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Deals May Result in as Many as 18,000 Job Cuts

April 14, 1998|From Bloomberg News

As many as 18,000 jobs could be lost as the result of NationsBank Corp.'s merger with BankAmerica Corp. and Banc One Corp.'s acquisition of First Chicago NBD Corp., mostly in technical and support staff.

"The biggest overlap will be in finance, treasury, compliance, systems, operating activities and administration," where "you just don't need the extra people," said Peter Crist of Chicago-based recruiting firm Crist Partners.

NationsBank and BankAmerica's merger into the second-largest U.S. banking institution could mean as many as 8,000 job cuts, BankAmerica Chairman David Coulter said. Analysts said 10,000 additional jobs could be lost as a result of Monday's agreement by Banc One to acquire First Chicago. Banc One declined to estimate job losses.

Cost-cutting is one of the driving forces behind the mergers sweeping the financial services industry. NationsBank and BankAmerica expect to save $2 billion, partly from job cuts representing as much as 4.4% of the 180,000 positions at the combined company.

Some of the pain--as many 300 jobs--will come in the banks' newly acquired investment banking units, headhunters say.

Last year, BankAmerica bought San Francisco-based Robertson, Stephens & Co., a small securities firm specializing in technology and health care. It has about 1,000 employees in corporate finance, sales, trading and research and investment management.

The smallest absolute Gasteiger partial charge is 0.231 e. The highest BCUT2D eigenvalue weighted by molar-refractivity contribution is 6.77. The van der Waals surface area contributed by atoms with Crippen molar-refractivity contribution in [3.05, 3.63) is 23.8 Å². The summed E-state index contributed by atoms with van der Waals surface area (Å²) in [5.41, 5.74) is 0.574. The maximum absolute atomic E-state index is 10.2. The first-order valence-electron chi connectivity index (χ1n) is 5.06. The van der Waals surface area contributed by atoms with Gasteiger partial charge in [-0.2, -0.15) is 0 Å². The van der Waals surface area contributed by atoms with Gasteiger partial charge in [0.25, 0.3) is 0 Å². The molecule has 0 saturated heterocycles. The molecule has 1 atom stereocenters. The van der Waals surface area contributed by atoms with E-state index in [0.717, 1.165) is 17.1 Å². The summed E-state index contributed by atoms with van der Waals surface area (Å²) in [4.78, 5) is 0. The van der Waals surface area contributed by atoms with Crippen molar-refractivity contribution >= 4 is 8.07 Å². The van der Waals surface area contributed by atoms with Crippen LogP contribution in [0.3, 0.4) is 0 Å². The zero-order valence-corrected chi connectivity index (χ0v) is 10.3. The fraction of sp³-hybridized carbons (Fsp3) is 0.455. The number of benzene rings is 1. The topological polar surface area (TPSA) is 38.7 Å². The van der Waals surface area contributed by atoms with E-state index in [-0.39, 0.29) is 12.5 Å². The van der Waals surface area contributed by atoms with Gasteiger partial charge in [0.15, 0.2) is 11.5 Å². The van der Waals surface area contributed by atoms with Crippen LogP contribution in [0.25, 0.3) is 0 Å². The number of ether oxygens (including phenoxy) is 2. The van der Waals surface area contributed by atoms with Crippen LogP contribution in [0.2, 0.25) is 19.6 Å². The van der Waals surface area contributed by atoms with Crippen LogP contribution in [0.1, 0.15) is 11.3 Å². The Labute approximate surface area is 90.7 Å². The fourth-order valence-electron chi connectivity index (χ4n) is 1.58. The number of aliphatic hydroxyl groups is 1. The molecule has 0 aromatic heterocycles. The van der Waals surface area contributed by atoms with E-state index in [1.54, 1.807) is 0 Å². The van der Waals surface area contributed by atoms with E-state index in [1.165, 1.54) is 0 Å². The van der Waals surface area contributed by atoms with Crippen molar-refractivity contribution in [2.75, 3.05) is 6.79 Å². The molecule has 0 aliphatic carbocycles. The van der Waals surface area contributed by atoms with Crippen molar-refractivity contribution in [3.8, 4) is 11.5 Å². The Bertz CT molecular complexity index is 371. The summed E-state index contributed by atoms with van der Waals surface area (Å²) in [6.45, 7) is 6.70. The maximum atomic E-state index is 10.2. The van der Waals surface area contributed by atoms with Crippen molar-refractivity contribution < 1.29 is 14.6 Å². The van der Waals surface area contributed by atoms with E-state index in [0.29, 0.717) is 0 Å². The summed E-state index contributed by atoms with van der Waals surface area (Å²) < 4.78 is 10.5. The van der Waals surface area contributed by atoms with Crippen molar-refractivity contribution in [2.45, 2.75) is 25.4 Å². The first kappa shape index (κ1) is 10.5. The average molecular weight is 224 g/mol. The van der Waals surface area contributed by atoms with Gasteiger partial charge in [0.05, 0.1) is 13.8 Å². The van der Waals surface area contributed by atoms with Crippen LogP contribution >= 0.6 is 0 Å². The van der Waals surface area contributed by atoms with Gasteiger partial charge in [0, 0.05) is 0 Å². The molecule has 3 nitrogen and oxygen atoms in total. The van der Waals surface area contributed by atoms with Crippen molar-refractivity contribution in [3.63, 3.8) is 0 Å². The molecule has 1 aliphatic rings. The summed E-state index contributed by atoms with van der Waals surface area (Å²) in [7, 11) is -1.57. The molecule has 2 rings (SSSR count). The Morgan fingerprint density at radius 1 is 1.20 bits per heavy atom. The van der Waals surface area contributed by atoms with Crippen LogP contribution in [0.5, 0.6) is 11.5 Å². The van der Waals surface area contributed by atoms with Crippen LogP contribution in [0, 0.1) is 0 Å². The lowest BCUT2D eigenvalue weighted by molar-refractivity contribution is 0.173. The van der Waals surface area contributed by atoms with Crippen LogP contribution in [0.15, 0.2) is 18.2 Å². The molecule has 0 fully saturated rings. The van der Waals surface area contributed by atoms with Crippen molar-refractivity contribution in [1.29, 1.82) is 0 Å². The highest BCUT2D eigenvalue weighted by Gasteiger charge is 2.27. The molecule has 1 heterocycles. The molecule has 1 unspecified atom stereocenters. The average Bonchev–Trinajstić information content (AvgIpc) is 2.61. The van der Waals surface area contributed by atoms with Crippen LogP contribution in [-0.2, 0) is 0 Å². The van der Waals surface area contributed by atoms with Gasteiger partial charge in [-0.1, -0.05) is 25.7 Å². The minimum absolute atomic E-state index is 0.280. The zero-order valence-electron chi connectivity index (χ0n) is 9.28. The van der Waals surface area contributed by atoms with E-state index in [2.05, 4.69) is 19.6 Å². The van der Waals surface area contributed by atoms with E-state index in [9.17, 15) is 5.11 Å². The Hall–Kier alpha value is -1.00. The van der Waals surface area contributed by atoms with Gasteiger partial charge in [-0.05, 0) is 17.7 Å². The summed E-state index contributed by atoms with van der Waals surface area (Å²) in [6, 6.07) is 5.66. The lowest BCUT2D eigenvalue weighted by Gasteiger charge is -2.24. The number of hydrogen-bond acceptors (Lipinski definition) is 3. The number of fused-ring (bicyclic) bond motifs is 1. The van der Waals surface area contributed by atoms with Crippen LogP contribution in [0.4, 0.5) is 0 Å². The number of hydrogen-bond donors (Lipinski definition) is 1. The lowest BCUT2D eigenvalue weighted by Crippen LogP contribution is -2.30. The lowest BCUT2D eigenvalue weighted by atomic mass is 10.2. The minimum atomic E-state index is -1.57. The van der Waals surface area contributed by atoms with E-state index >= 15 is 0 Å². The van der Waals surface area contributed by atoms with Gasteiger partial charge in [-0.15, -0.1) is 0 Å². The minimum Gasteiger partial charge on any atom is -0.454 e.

About the same time, NationsBank purchased Montgomery Securities, another San Francisco-based investment bank focused on young, rapidly growing companies in health care, media, technology, telecommunications and financial services. It has about 1,680 workers, but that doesn't include the 1,020 who work in investment banking at NationsBank, according to a Montgomery spokeswoman.

Overlap between BankAmerica's and NationsBank's securities units exists largely in technology, health-care and consumer businesses. Sales, research, trading and support staff make up the rest, headhunters say.

"They have two investment banks to squish together, and that won't be very pleasant," said Roy Smith, a professor of finance at New York University and a former Goldman, Sachs & Co. partner. Many people may leave voluntarily, he said.

Cash management, a service that helps companies manage their money, is another area of overlap for Charlotte, N.C.-based NationsBank and San Francisco-based BankAmerica, said BankAmerica's Coulter.

Jobs are also likely to be slashed in corporate banking. In retail banking, however, there is little duplication between the two companies, recruiters said. "If you define corporate banking as catering to the growing middle market [in the U.S.], there is a lot of overlap," Crist said.

Internationally, there isn't much duplication, as BankAmerica has a much bigger business overseas.

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